The Algonquin has a special place in my heart. When my first book, The Sharper Your Knife, was on its way to auction, I traveled The Algonquin Hotelto New York to meet with the ten publishers (yes, ten) who wanted to buy it. As a Dorothy Parker devotee, my husband thought that staying at the city’s most celebrated literary hotel would offer good karma and he found a good deal for a room online. My agent and I went around to meet with seven publishers one day and three the next. After the whirlwind, I packed up and met my long-time friend J.R. in the hotel’s dark wood-paneled bar for a glass of champagne. I tried to be cool, but I was mystified at how this improbable moment could possibly be happening. It felt as if I had somehow stepped into another person’s life. We were talking about popovers and the auction expected to take place the following week when my phone rang.

“So a publisher wants to pre-empt the auction,” my agent explained. A pre-empt happens when a publisher offers an advance as high or higher than a manuscript is expected to raise at auction. I asked him what I should do. “I think you should take it!” he said enthusiastically. So I did, and the auction was over.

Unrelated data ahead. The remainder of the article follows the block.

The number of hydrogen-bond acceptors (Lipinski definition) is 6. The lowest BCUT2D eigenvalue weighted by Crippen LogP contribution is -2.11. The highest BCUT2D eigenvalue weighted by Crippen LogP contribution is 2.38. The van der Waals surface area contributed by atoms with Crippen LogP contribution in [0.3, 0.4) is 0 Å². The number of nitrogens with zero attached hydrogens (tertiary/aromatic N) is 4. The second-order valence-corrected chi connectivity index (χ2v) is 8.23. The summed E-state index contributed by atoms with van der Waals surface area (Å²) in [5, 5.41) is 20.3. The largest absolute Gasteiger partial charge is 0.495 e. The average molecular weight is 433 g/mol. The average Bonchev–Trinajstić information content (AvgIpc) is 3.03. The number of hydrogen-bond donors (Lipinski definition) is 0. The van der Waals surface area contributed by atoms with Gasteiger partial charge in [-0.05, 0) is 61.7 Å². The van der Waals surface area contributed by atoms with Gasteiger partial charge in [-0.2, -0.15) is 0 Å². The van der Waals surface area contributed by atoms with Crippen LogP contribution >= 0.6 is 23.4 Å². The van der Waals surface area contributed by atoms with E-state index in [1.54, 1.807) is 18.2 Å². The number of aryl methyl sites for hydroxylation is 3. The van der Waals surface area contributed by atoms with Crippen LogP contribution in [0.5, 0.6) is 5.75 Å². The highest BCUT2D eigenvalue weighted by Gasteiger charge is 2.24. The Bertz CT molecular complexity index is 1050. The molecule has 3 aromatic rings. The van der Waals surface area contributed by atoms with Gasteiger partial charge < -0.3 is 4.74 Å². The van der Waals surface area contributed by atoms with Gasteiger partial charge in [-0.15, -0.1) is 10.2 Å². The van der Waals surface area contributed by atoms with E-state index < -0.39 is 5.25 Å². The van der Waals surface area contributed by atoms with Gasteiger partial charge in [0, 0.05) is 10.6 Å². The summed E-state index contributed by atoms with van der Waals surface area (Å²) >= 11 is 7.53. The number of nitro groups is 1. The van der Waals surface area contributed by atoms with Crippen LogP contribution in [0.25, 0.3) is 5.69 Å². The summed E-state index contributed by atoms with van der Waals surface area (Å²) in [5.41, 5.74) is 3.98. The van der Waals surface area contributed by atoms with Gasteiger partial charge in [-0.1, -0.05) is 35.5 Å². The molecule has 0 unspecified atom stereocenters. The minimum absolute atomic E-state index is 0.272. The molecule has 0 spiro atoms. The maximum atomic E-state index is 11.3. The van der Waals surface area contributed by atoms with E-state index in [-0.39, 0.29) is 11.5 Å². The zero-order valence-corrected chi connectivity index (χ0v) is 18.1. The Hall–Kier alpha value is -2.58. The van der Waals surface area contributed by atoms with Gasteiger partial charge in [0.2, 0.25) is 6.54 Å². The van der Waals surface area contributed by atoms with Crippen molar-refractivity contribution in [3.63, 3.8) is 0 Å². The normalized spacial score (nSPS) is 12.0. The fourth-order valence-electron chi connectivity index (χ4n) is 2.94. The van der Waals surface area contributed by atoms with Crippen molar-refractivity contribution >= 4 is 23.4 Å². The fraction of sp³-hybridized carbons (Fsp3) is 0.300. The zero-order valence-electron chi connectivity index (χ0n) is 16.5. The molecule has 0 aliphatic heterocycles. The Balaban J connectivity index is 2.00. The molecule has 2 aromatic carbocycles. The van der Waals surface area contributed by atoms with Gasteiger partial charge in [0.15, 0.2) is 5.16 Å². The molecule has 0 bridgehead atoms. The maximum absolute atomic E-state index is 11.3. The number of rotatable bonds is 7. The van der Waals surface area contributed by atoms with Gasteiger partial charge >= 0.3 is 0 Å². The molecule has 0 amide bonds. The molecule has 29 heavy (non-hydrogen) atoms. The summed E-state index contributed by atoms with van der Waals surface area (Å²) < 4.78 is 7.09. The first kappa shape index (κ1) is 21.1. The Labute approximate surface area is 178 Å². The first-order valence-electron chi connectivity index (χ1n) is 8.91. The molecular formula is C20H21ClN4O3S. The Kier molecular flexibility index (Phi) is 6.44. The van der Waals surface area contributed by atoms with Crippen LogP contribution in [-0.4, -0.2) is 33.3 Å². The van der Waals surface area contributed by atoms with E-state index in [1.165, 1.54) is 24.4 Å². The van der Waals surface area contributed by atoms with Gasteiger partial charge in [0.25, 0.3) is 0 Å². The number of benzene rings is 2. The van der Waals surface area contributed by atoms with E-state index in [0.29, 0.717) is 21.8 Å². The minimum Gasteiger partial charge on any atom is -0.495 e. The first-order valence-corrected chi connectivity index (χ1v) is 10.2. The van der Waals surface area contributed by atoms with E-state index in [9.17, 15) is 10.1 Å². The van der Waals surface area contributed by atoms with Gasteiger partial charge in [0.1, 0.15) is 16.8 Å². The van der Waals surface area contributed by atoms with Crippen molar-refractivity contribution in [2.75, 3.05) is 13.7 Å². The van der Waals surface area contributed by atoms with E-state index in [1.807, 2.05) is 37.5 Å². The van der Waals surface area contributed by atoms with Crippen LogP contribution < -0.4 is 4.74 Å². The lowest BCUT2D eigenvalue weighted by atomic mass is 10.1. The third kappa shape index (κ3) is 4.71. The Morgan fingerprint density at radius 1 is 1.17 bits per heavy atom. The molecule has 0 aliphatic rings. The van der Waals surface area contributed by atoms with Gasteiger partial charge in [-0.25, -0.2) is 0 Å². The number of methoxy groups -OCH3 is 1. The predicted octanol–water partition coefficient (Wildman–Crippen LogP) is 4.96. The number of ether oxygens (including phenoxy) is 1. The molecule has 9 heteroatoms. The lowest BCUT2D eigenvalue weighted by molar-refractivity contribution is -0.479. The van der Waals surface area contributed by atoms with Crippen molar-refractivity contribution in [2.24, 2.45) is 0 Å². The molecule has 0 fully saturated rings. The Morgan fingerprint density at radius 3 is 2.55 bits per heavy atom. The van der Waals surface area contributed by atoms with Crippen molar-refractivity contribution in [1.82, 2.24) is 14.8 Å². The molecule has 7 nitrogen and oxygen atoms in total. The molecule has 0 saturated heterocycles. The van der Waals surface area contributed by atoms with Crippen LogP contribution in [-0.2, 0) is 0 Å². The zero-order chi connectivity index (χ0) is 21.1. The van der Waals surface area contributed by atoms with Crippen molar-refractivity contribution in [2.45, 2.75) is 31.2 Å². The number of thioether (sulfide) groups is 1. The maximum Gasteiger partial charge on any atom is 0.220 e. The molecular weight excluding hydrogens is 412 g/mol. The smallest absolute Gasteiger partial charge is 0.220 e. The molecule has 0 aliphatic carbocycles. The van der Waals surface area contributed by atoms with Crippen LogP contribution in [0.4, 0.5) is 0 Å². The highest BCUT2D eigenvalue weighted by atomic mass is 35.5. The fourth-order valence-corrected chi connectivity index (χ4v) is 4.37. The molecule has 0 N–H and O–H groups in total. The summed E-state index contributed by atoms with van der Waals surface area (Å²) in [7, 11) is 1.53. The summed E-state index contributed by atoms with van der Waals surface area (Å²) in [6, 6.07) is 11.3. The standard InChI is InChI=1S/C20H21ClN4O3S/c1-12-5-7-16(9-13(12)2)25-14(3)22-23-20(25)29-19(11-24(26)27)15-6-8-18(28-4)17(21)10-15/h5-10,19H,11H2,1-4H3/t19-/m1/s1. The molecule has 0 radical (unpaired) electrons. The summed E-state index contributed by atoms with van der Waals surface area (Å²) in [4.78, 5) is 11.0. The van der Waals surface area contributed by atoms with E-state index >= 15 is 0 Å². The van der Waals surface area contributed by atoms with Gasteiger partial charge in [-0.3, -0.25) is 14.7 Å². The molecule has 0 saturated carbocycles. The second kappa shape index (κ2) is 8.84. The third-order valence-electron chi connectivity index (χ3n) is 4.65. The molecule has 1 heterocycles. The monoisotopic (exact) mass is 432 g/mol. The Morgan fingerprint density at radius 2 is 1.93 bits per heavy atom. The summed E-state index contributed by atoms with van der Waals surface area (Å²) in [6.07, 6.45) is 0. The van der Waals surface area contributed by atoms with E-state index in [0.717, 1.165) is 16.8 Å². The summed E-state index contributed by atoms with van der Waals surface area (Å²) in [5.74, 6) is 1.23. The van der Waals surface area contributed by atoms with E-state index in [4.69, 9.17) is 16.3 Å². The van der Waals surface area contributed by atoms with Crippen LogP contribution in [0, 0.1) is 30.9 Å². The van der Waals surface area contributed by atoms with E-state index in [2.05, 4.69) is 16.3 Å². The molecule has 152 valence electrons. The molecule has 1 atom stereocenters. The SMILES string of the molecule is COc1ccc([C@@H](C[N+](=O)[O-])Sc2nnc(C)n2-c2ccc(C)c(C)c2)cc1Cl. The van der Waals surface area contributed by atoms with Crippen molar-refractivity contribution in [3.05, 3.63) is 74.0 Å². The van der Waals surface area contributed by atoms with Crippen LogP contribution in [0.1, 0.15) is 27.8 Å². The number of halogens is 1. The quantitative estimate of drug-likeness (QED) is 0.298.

I hung up. I explained that I’d just sold my book to the waiter. With great flourish, he and the manager brought over two glasses of champagne on the house… and a basket of warm popovers. “We overheard you talking about them, and we have them on the menu at the moment,” the manager explained, a bit awkwardly, admitting to eavesdropping. “I hope it’s OK.” I asked him, why did they serve popovers to the round table members? “Because they’re delicious?”
We toasted to the book sale, and ate popovers. They were awfully good.The Homemade Kitchen